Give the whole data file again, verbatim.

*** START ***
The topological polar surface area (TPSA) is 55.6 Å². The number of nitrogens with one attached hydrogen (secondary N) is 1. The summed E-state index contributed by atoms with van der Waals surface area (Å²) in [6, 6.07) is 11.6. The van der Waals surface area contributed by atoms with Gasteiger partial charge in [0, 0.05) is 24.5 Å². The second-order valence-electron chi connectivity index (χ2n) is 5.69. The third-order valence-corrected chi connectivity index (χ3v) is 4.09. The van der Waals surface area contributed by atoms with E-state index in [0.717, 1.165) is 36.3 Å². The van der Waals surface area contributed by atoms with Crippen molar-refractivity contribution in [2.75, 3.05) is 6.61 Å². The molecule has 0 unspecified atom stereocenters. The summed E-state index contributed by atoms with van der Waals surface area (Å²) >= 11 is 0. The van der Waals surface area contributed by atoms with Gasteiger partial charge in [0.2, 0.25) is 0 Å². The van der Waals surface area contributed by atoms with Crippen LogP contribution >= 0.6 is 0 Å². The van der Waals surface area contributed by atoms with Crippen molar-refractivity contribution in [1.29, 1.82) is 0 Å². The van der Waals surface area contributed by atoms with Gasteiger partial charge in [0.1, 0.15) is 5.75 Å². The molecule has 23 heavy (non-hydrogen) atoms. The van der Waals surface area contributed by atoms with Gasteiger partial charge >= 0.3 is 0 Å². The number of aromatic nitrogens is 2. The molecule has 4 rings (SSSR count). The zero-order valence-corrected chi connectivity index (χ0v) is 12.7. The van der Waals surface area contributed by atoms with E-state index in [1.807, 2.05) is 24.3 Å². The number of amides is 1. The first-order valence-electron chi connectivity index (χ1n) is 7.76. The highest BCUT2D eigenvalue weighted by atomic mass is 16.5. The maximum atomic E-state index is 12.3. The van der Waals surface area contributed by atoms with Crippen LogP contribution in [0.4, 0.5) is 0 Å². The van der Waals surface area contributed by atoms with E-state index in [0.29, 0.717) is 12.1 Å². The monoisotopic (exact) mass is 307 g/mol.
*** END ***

The topological polar surface area (TPSA) is 55.6 Å². The number of nitrogens with one attached hydrogen (secondary N) is 1. The summed E-state index contributed by atoms with van der Waals surface area (Å²) in [6, 6.07) is 11.6. The van der Waals surface area contributed by atoms with Gasteiger partial charge in [0, 0.05) is 24.5 Å². The second-order valence-electron chi connectivity index (χ2n) is 5.69. The third-order valence-corrected chi connectivity index (χ3v) is 4.09. The van der Waals surface area contributed by atoms with E-state index in [0.717, 1.165) is 36.3 Å². The van der Waals surface area contributed by atoms with Crippen molar-refractivity contribution in [2.75, 3.05) is 6.61 Å². The molecule has 0 unspecified atom stereocenters. The summed E-state index contributed by atoms with van der Waals surface area (Å²) >= 11 is 0. The van der Waals surface area contributed by atoms with Gasteiger partial charge in [0.2, 0.25) is 0 Å². The van der Waals surface area contributed by atoms with Crippen LogP contribution >= 0.6 is 0 Å². The van der Waals surface area contributed by atoms with Crippen molar-refractivity contribution in [1.29, 1.82) is 0 Å². The van der Waals surface area contributed by atoms with Gasteiger partial charge in [0.1, 0.15) is 5.75 Å². The molecule has 23 heavy (non-hydrogen) atoms. The van der Waals surface area contributed by atoms with Gasteiger partial charge >= 0.3 is 0 Å². The number of aromatic nitrogens is 2. The molecule has 4 rings (SSSR count). The zero-order valence-corrected chi connectivity index (χ0v) is 12.7. The van der Waals surface area contributed by atoms with E-state index in [1.807, 2.05) is 24.3 Å². The number of amides is 1. The first-order valence-electron chi connectivity index (χ1n) is 7.76. The highest BCUT2D eigenvalue weighted by atomic mass is 16.5. The maximum atomic E-state index is 12.3. The van der Waals surface area contributed by atoms with Crippen LogP contribution in [0.4, 0.5) is 0 Å². The van der Waals surface area contributed by atoms with E-state index in [0.29, 0.717) is 12.1 Å². The monoisotopic (exact) mass is 307 g/mol.